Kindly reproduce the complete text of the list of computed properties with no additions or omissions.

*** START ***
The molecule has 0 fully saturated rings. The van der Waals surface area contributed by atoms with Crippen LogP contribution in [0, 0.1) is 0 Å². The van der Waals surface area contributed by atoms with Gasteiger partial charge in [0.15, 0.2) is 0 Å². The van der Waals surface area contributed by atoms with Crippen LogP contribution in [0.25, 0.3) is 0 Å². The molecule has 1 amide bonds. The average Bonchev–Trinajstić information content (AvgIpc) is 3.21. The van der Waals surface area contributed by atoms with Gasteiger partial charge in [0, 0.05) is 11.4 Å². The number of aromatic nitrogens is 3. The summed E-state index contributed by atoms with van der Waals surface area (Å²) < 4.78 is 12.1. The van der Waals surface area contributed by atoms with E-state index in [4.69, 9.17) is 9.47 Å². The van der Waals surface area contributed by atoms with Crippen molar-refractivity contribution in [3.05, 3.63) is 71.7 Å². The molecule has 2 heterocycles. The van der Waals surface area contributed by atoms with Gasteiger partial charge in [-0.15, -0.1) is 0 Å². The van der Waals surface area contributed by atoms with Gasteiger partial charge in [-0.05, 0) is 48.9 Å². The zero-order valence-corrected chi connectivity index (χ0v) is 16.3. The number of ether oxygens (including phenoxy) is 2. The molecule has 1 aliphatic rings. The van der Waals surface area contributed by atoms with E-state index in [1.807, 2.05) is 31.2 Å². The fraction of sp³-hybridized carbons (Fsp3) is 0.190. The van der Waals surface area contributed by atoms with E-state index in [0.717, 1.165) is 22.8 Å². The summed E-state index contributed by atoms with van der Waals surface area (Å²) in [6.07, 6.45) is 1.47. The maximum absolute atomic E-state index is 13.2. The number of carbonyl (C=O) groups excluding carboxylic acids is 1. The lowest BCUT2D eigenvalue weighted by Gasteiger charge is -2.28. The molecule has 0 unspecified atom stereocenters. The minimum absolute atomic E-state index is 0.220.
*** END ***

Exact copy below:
The molecule has 0 fully saturated rings. The van der Waals surface area contributed by atoms with Crippen LogP contribution in [0, 0.1) is 0 Å². The van der Waals surface area contributed by atoms with Gasteiger partial charge in [0.15, 0.2) is 0 Å². The van der Waals surface area contributed by atoms with Crippen LogP contribution in [0.25, 0.3) is 0 Å². The molecule has 1 amide bonds. The average Bonchev–Trinajstić information content (AvgIpc) is 3.21. The van der Waals surface area contributed by atoms with Gasteiger partial charge in [0, 0.05) is 11.4 Å². The number of aromatic nitrogens is 3. The summed E-state index contributed by atoms with van der Waals surface area (Å²) < 4.78 is 12.1. The van der Waals surface area contributed by atoms with E-state index in [4.69, 9.17) is 9.47 Å². The van der Waals surface area contributed by atoms with Crippen molar-refractivity contribution in [3.05, 3.63) is 71.7 Å². The molecule has 2 heterocycles. The van der Waals surface area contributed by atoms with Gasteiger partial charge in [-0.15, -0.1) is 0 Å². The van der Waals surface area contributed by atoms with Gasteiger partial charge in [-0.05, 0) is 48.9 Å². The zero-order valence-corrected chi connectivity index (χ0v) is 16.3. The number of ether oxygens (including phenoxy) is 2. The molecule has 1 aliphatic rings. The van der Waals surface area contributed by atoms with E-state index in [1.807, 2.05) is 31.2 Å². The fraction of sp³-hybridized carbons (Fsp3) is 0.190. The van der Waals surface area contributed by atoms with E-state index in [0.717, 1.165) is 22.8 Å². The summed E-state index contributed by atoms with van der Waals surface area (Å²) in [6.07, 6.45) is 1.47. The maximum absolute atomic E-state index is 13.2. The number of carbonyl (C=O) groups excluding carboxylic acids is 1. The lowest BCUT2D eigenvalue weighted by Gasteiger charge is -2.28. The molecule has 0 unspecified atom stereocenters. The minimum absolute atomic E-state index is 0.220.